Nicotine patches don't cause heartburn

December 19, 1999

Contrary to previous research findings, nicotine patches don't appear to cause heartburn, the results of a small study suggest.

"Previous research that suggested an association between the nicotine patch and heartburn symptoms lacked necessary rigorous study protocols," said lead author of the study Richard A. Wright, MD, MBA. "That study consisted of smokers and non-smokers, rather than a homogenous group of smokers."

Also, diet was not controlled, unlike in the present study. "Thus, some patients could have ingested large amounts of fatty foods, alcohol, etc. which could induce reflux (heartburn symptoms) independently," said Wright.

Nicotine skin patches, also known as transdermal nicotine delivery systems, deliver small steady doses of nicotine through the skin. Patches can help reduce the physical cravings associated with smoking withdrawal, and in recent years they have been widely integrated into programs designed to help smokers quit.

The researchers monitored 20 smokers for three days. During this interval each study participant alternatively wore a placebo patch, a 15 mg. nicotine patch or a 21 mg. nicotine patch.

Wright and colleagues, all from the University of Louisville School of Medicine in Kentucky, worked in collaboration with researchers from McNeil Consumer Products, the Ft. Washington, Pennsylvania-based manufacturer of nicotine patches.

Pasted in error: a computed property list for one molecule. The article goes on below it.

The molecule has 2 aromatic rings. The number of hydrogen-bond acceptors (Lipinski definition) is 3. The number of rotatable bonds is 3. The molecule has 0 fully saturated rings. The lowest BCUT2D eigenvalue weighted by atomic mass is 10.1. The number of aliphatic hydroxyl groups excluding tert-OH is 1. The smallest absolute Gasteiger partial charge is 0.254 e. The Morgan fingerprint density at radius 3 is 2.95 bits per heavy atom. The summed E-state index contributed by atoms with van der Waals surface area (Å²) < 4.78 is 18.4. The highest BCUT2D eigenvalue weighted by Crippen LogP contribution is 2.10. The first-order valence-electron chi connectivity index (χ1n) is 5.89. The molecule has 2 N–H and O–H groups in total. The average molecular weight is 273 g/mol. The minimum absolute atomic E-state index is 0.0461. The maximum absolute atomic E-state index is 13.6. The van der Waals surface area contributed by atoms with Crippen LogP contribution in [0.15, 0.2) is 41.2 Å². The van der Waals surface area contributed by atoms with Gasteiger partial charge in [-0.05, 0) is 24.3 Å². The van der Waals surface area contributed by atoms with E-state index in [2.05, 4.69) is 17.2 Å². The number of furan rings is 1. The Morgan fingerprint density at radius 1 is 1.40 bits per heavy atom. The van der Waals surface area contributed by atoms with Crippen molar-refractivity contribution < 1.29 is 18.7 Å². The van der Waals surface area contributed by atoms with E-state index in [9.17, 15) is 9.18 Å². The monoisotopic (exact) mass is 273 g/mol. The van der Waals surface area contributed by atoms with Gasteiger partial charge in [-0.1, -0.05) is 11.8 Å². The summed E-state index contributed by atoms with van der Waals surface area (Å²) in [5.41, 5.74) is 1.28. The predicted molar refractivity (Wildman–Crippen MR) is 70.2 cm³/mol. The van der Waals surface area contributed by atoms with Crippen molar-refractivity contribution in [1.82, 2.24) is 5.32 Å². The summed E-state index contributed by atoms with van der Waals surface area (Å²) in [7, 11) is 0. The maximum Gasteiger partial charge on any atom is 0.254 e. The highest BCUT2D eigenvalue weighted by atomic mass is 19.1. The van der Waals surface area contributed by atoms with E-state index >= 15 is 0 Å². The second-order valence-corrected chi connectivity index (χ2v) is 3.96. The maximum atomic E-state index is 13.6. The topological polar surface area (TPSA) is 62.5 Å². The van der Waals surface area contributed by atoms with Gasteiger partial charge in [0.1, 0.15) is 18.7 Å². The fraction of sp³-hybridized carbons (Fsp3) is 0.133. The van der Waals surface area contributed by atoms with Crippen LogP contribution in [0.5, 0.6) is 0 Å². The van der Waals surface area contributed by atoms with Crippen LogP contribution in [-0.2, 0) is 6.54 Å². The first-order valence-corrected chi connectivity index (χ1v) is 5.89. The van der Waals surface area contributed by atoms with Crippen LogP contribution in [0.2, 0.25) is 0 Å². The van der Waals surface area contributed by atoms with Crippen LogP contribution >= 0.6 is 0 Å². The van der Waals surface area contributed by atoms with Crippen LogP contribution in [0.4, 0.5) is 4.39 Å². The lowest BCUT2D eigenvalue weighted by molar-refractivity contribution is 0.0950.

In addition, the previous study had no confirmation of cigarette abstention, whereas in the present study participants were given a carbon monoxide test to confirm that they weren't smoking during the study period.

Smoking itself is associated with heartburn, which results when the valve at the bottom of the esophagus, or swallowing tube, allows stomach acid to splash up into the sensitive lining of the esophagus.

Wright and colleagues found no statistically significant differences between any of the days in terms of the study participants' incidences of heartburn, chest pain, nausea, or difficulty swallowing. Their findings appear in the current issue of Nicotine & Tobacco Research.

Some side effects have been associated with nicotine patches, including nausea, vague stomach pain, and chest discomfort. But these symptoms don't appear to be related to the esophageal condition that causes heartburn, conclude Wright and colleagues. Instead, these symptoms may result from nicotine toxicity, which is known to cause nausea, vertigo and abdominal symptoms.

The study was funded by McNeil Pharmaceuticals.
Nicotine & Tobacco Research is the official peer-reviewed quarterly journal of the Society for Research on Nicotine and Tobacco. For information about the journal, contact Gary E. Swan, PhD, at 650-859-5322.

Posted by the Center for the Advancement of Health <>. For information about the Center, call Petrina Chong, <> (202) 387-2829.

Center for Advancing Health

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